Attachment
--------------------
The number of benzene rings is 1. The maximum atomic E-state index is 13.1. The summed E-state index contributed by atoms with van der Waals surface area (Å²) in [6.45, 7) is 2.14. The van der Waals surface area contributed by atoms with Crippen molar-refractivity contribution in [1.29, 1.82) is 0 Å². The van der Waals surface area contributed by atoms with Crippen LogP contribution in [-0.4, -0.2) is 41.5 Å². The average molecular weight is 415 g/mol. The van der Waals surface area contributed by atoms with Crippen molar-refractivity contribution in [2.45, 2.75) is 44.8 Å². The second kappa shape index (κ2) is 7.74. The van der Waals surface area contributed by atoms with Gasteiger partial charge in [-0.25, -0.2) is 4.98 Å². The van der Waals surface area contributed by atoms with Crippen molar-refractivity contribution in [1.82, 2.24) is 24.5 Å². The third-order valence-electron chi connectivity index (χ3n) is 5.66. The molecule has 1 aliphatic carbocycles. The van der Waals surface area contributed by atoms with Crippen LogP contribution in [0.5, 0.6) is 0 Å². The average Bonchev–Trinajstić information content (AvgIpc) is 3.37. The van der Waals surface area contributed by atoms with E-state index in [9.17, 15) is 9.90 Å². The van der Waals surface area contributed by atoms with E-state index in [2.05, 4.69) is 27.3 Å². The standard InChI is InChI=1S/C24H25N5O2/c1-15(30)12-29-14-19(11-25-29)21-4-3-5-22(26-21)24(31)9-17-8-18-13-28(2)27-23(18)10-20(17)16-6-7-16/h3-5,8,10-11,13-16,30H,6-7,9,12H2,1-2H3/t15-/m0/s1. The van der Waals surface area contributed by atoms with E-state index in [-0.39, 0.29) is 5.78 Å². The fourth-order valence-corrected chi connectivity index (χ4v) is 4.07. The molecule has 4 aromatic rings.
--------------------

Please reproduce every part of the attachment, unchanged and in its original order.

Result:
The number of benzene rings is 1. The maximum atomic E-state index is 13.1. The summed E-state index contributed by atoms with van der Waals surface area (Å²) in [6.45, 7) is 2.14. The van der Waals surface area contributed by atoms with Crippen molar-refractivity contribution in [1.29, 1.82) is 0 Å². The van der Waals surface area contributed by atoms with Crippen LogP contribution in [-0.4, -0.2) is 41.5 Å². The average molecular weight is 415 g/mol. The van der Waals surface area contributed by atoms with Crippen molar-refractivity contribution in [2.45, 2.75) is 44.8 Å². The second kappa shape index (κ2) is 7.74. The van der Waals surface area contributed by atoms with Gasteiger partial charge in [-0.25, -0.2) is 4.98 Å². The van der Waals surface area contributed by atoms with Crippen molar-refractivity contribution in [1.82, 2.24) is 24.5 Å². The third-order valence-electron chi connectivity index (χ3n) is 5.66. The molecule has 1 aliphatic carbocycles. The van der Waals surface area contributed by atoms with Crippen LogP contribution in [0.5, 0.6) is 0 Å². The average Bonchev–Trinajstić information content (AvgIpc) is 3.37. The van der Waals surface area contributed by atoms with E-state index in [9.17, 15) is 9.90 Å². The van der Waals surface area contributed by atoms with E-state index in [2.05, 4.69) is 27.3 Å². The standard InChI is InChI=1S/C24H25N5O2/c1-15(30)12-29-14-19(11-25-29)21-4-3-5-22(26-21)24(31)9-17-8-18-13-28(2)27-23(18)10-20(17)16-6-7-16/h3-5,8,10-11,13-16,30H,6-7,9,12H2,1-2H3/t15-/m0/s1. The van der Waals surface area contributed by atoms with E-state index in [-0.39, 0.29) is 5.78 Å². The fourth-order valence-corrected chi connectivity index (χ4v) is 4.07. The molecule has 4 aromatic rings.